Leonie Kramer

From Wikipedia, the free encyclopedia
Jump to: navigation, search

Dame Leonie Judith Kramer, AC, DBE (KRAH-ma) (born 1 October 1924) is an Australian academic, educator and professor.


Born Leonie Gibson, she was educated at Presbyterian Ladies' College, Melbourne, and entered the University of Melbourne in 1942, where she was a resident in the women's section of Trinity College known as Janet Clarke Hall and was awarded an A. M. White entrance Scholarship.[1] She took her Bachelor of Arts degree in 1945, and later attended Oxford University, where she graduated Doctor of Philosophy (DPhil) in 1953. During her postgraduate years at Oxford she tutored at St Hugh's College.


Kramer was appointed Lecturer in English in 1958, then Senior Lecture and finally Associate Professor in English at the University of New South Wales (UNSW). She remained at UNSW until 1968, when she was appointed Professor of Australian Literature at the University of Sydney, the first female Professor of English in Australia. She was Visiting Professor at Harvard University's Chair of Australian Literature Studies (1981–82). She is an Emeritus Professor of Australian Literature at the University of Sydney.

A major focus of her critical writing has been the works of Henry Handel Richardson. She also edited the Oxford History of Australian Literature (1981).

Dame Leonie Kramer has served on numerous public bodies during her long career. These include appointment to the Chair of the Australian Broadcasting Corporation (1982–83), having served as a member of the ABC Board since 1977, the Secondary Schools Board (1976–82), the Council of the National Library (1975–81), NAATI (1977–81) and the Universities Council (1977–86).

Other appointments include serving as a Senior Fellow of the Institute of Public Affairs (1988–96), Commissioner of the NSW Electricity Commission (1988–95) and Chairman of the Board of Directors of NIDA (1987–92). She has also served on the boards of large corporations including Western Mining Corporation and ANZ Banking Group.

During her time at the ABC Kramer came to be known as Servalan after the autocratic character in the BBC science fiction series Blake's 7.[2]

In 1986 she received the Inaugural Britannica Award for the ‘dissemination of learning for the benefit of mankind’. Other awards include an honorary DLitt from the University of Tasmania, and honorary LLDs from both the University of Melbourne and the Australian National University.

She was appointed an Officer (OBE) of the Order of the British Empire in 1976. In 1983, she was made a Dame Commander (DBE) of the order. In 1990 she was appointed a Companion of the Order of Australia, the highest civilian award in the Australian honours system.

Dame Leonie Kramer was Deputy Chancellor of the University of Sydney from 1989–91 and Chancellor from 1991-2001. At the request of the Parliament and a hostile University Senate, the Governor of New South Wales empowered the Senate to dismiss the Chancellor of Sydney University in 2001. Dame Leonie retired moments before a controversial Senate meeting was to take place to dismiss her.[3]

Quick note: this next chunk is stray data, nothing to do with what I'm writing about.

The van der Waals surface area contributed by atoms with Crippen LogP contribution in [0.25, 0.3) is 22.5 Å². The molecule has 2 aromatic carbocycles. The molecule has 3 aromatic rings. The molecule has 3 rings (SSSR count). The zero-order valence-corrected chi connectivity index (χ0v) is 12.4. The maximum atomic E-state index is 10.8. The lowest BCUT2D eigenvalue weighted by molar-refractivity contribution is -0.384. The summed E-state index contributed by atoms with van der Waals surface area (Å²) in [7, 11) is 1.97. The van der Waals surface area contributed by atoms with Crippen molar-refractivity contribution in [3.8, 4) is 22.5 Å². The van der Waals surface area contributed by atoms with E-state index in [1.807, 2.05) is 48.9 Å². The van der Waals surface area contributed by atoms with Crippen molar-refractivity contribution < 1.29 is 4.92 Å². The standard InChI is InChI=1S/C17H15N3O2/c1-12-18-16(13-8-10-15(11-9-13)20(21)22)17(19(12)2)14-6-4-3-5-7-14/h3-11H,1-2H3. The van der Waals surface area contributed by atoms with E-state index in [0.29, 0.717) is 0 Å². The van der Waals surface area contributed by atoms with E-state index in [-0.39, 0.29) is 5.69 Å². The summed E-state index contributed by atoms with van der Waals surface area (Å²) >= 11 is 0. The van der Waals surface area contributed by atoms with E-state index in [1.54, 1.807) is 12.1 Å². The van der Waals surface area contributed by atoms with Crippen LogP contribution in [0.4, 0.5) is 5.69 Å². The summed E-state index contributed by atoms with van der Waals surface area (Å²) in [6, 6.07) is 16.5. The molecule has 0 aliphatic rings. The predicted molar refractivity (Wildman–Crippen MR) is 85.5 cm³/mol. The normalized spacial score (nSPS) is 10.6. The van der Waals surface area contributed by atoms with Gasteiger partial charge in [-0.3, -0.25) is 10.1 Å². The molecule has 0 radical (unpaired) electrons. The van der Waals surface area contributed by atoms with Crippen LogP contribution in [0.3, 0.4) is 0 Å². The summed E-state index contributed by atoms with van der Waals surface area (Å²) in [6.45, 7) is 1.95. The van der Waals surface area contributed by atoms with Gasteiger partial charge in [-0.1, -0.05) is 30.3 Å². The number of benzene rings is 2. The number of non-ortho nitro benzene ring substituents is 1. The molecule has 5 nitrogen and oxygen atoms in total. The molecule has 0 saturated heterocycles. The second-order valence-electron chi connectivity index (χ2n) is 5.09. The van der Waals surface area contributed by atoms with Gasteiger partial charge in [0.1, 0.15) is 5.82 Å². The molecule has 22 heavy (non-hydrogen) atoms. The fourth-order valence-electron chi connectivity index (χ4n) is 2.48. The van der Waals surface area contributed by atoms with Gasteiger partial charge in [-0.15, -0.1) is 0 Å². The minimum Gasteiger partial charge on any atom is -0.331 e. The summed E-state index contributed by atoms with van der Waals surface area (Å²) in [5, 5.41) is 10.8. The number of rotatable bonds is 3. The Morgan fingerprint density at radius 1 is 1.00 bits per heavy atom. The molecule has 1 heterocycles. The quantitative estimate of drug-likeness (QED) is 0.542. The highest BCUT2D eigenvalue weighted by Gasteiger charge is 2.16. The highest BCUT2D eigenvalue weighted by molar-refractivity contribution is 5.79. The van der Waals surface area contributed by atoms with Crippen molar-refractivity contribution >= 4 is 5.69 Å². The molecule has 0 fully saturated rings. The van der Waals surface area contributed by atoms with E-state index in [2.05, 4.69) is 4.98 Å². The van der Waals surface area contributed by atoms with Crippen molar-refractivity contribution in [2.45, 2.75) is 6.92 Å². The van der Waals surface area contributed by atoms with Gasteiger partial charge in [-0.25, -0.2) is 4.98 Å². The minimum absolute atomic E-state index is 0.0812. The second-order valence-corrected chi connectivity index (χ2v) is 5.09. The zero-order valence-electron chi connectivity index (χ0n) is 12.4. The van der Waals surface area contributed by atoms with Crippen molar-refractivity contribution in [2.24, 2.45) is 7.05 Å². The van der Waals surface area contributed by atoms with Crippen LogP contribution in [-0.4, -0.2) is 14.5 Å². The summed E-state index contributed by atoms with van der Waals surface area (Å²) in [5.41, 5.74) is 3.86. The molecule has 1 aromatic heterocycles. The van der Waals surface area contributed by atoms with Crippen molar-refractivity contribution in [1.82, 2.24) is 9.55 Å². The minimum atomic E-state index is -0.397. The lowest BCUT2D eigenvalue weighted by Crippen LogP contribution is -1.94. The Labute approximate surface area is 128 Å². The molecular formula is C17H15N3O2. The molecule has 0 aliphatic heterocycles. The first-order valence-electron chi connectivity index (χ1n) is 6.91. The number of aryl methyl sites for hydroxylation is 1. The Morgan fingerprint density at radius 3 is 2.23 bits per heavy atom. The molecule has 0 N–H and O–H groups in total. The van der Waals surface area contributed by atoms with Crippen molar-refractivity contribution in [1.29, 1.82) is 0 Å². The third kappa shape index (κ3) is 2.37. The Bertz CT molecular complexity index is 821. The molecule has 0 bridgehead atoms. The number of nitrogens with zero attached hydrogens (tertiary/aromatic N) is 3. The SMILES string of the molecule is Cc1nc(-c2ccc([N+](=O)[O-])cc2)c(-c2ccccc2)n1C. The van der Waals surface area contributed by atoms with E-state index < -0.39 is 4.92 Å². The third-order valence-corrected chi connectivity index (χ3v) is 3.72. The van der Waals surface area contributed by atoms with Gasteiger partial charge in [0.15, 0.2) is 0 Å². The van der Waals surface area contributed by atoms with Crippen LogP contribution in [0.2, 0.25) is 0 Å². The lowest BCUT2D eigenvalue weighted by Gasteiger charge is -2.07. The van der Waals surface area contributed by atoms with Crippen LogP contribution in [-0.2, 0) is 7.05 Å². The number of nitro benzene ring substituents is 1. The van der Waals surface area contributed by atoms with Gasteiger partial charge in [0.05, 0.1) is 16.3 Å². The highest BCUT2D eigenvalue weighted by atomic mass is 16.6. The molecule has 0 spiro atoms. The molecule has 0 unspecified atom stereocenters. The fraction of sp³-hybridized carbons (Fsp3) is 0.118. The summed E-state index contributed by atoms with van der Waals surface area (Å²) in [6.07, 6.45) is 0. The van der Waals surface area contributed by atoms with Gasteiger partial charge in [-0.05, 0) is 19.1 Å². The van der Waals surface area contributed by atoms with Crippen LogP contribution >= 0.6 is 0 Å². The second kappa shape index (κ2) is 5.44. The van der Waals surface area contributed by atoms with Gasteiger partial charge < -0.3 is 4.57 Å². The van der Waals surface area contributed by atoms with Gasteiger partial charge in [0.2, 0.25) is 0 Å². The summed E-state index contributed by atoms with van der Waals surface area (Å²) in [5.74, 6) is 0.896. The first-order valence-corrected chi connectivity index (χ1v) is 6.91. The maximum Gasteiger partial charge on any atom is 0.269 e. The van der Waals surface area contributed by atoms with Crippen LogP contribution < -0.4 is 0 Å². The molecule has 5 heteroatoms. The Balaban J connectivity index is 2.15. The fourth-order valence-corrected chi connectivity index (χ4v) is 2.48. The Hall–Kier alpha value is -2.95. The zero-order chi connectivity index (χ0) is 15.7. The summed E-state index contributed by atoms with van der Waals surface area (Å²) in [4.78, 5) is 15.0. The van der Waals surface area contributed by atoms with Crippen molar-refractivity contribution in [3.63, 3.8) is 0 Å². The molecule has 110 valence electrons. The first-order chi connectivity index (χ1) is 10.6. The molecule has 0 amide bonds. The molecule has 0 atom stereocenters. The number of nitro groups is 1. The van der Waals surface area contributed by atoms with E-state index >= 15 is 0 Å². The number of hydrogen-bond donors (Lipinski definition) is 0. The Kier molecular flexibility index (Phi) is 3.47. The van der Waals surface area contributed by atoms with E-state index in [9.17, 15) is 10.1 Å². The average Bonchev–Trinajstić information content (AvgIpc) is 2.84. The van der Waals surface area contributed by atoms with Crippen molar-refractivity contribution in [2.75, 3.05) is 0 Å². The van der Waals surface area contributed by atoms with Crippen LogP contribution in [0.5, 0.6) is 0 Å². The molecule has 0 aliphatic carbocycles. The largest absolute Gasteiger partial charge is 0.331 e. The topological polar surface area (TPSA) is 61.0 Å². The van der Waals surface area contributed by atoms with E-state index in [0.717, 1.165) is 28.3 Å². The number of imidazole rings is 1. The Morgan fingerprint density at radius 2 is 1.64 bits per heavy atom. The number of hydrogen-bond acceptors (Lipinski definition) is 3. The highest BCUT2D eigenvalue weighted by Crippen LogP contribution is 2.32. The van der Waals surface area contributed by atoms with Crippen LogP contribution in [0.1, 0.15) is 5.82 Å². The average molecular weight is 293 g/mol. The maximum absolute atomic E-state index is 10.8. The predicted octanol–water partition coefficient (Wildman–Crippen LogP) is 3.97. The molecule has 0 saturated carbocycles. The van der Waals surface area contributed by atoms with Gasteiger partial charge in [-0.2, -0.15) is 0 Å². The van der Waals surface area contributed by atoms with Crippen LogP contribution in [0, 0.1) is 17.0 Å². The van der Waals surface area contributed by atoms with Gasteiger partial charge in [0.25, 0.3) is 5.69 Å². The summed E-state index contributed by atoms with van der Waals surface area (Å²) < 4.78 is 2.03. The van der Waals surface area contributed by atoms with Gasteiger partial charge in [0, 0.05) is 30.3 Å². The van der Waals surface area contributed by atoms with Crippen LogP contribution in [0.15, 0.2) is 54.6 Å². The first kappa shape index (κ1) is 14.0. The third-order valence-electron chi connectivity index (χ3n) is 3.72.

For some years Dame Leonie was a patron for United World Colleges in Australia;[4] this is an educational movement that aims to make education a force to unite people, nations and cultures for peace and a sustainable future.

Personal life[edit]

She married Harry Kramer, a South African pathologist, in England in 1952. They moved to Australia in 1953, and had two daughters. Harry Kramer died in 1988.[5]

In 2011, following worsening health associated with advanced Alzheimer's disease, her daughters admitted her to Lulworth House for full-time residential care.[6] In 2012, at Lulworth House, she fractured her hip which substantially impacted her mobility.


As author[edit]

  • Henry Handel Richardson and Some of Her Sources (1954)
  • A Companion to Australia Felix (1962)
  • Myself When Laura: Fact and Fiction in Henry Handel Richardson's School Career (1966)
  • Henry Handel Richardson (1967)
  • Henry Kendall (1973) (with A.D. Hope)
  • Language and Literature: A Synthesis (1976) (with Robert D. Eagleson)
  • A Guide to Language and Literature (1978) (with Robert D. Eagleson)
  • A.D. Hope (1979)
  • Broomstick: Personal Recollections of Leonie Kramer (2012)

As editor[edit]

  • Collected Poems (of David Campbell) (1957, 1989)
  • Australian Poetry 1961 (1962)
  • Coast to Coast: Australian Stories 1963-1964 (1965)
  • Selected Stories (of Hal Porter) (1971)
  • The Oxford History of Australian Literature (1981)
  • The Oxford Anthology of Australian Literature (1985) (with Adrian Mitchell)
  • My Country: Australian Poetry and Stories: Two Hundred Years (1985)
  • James McAuley: Poetry, Essays and Personal Commentary (1988)
  • The Multicultural Experiment: Immigrants, Refugees and National Identity (2003)

External links[edit]


  1. ^ "College Scholarships and Exhibitions, 1942", The Fleur-de-Lys [Magazine of Trinity College], vol. VI, no. 42 (1942): 5, 34.
  2. ^ Friends of the ABC website
  3. ^ O'Brien, Joe (2001-07-02). "Dame Leonie Kramer resigns". ABC Radio. Retrieved 2009-03-15. 
  4. ^ http://www.uwc.org.au/
  5. ^ Leonie Kramer, Broomstick: Personal Reflections of Leonie Kramer, Australian Scholarly, North Melbourne, 2012, pp. 219-22.
  6. ^ Elite Nursing Home under Investigation
Media offices
Preceded by
John D Norgard
Chairman of the Australian Broadcasting Commission
Succeeded by
Ken Myer